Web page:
Last year, Acura replaced its two smallest sedans with one, the all-new 2015 TLX
The base, four-cylinder TLX 2.4L ($32,365, including transportation) effectively replaced the compact TSX; the six-cylinder 3.5L ($36,240) took over for the midsize TL.
In October, I tested a loaded 3.5L AWD. Acura’s torque-vectoring AWD system lent it a nimble athleticism and promised superior foul-weather performance. Its 290-horsepower six spun out acceptable, if not mind-blowing, acceleration, and delivered 25 mpg combined/21 mpg city/31 mpg highway.
Given its competence, affordability and understated persona, I suggested the TLX 3.5L AWD might be the “ … ideal near-luxury car for the Inland Northwest.”
The 2.4L, which I’ve just driven, is another matter altogether.
At 3,483 pounds, the beginner TLX is lighter by 100 pounds than its six-cylinder, FWD counterpart, and by 265 pounds than a six with AWD. With less bulk — and with the departure of 100 pounds from over the front axle, especially — the 2.4L is more lithe and responsive than the 3.5L trims.
The effect is sharpened by Acura’s Precision All-wheel Steer System (PAW-S), which is standard on four-cylinder trims. PAW-S causes the rear wheels to pivot slightly in the direction of a turn. This counters the tendency of a front-drive car to understeer, a condition in which the front tires lose grip, causing the front end to “plow.”
PAW-S tightens a corner by “steering” the rear end around the arc, like the trailing steering apparatus on a fire truck. Corners can be taken faster and with greater control.
On the winding dirt road outside our house, the effect was striking. The harder I pushed, the more dramatic the response from the rear end. At sane speeds, the action allowed the TLX to track neatly around quick corners even on loose gravel.
I’m not saying one couldn’t drive oneself into the ditch, but a degree of foolishness would be required.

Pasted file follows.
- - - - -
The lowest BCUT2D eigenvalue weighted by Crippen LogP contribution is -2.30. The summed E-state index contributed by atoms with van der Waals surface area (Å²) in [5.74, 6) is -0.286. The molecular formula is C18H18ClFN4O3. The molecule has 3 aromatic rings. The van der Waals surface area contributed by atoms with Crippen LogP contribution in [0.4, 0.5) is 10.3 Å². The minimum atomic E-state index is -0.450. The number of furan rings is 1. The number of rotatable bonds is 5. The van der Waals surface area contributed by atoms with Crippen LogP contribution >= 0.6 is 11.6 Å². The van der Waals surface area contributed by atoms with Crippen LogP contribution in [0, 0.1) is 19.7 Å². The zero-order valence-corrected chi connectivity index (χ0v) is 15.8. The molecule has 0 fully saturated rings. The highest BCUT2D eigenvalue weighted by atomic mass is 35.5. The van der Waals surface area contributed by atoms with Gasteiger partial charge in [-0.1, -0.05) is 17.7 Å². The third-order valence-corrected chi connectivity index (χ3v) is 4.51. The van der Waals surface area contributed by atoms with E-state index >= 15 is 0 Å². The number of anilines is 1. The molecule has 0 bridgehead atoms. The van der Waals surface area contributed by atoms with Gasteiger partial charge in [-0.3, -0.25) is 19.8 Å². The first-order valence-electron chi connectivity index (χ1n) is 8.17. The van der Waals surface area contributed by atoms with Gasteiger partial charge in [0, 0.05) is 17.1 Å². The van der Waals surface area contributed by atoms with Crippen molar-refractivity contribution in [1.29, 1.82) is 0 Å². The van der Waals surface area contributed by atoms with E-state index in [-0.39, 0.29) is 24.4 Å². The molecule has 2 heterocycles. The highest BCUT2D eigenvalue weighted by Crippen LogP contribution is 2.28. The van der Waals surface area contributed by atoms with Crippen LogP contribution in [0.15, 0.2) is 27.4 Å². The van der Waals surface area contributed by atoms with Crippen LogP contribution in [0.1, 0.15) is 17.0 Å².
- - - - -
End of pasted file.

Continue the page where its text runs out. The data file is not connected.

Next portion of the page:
The 206-hp 2.4-liter direct-injected four is mated with an eight-speed automated double-clutch transmission that acts, with hyper-natural precision, to keep the engine in its sweet spot. On uphill grades, nearly imperceptible downshifts keep engine speeds within about 1,1000 and 2,000 RPM. Four drive modes include a Sport-Plus mode that sharpens shifts and holds gears longer before shifting. Paddle shifters allow the driver to dial up the level of aggression.
My tester included a Lane Keeping Assist System (LKAS) that presages the self-driving car. Edge the TLS too closely to a centerline or shoulder stripe and the system nudges the TLX back into its lane.
At 50 mph on a curvy two-lane, LKAS steered happily until insisting that I resume control.
With LKAS switched off, the TLX reverts to a conventional driving mode. When on, it acts only if the turn-signal indicator has not been engaged.
In all other respects, the near-luxury TLX satisfies class expectations. Well-outfitted in base trim, it can be optioned to include nearly every imaginable creature comfort and convenience feature.
However you take it, four-cylinder or six, the TLX is a bold new stroke from a company that deserves a win in the sedan wars.
Don Adair is a Spokane-based writer. Contact him at email@example.com.
2015 Acura TLX 2.4L Tech
Base price: $31,445
Trim level base price: $35,025
As tested: $35,920
Options: The TLX Tech is a fully equipped trim; our tester included no options.
EPA ratings: 28 combined/24 city/35 highway
Premium unleaded fuel required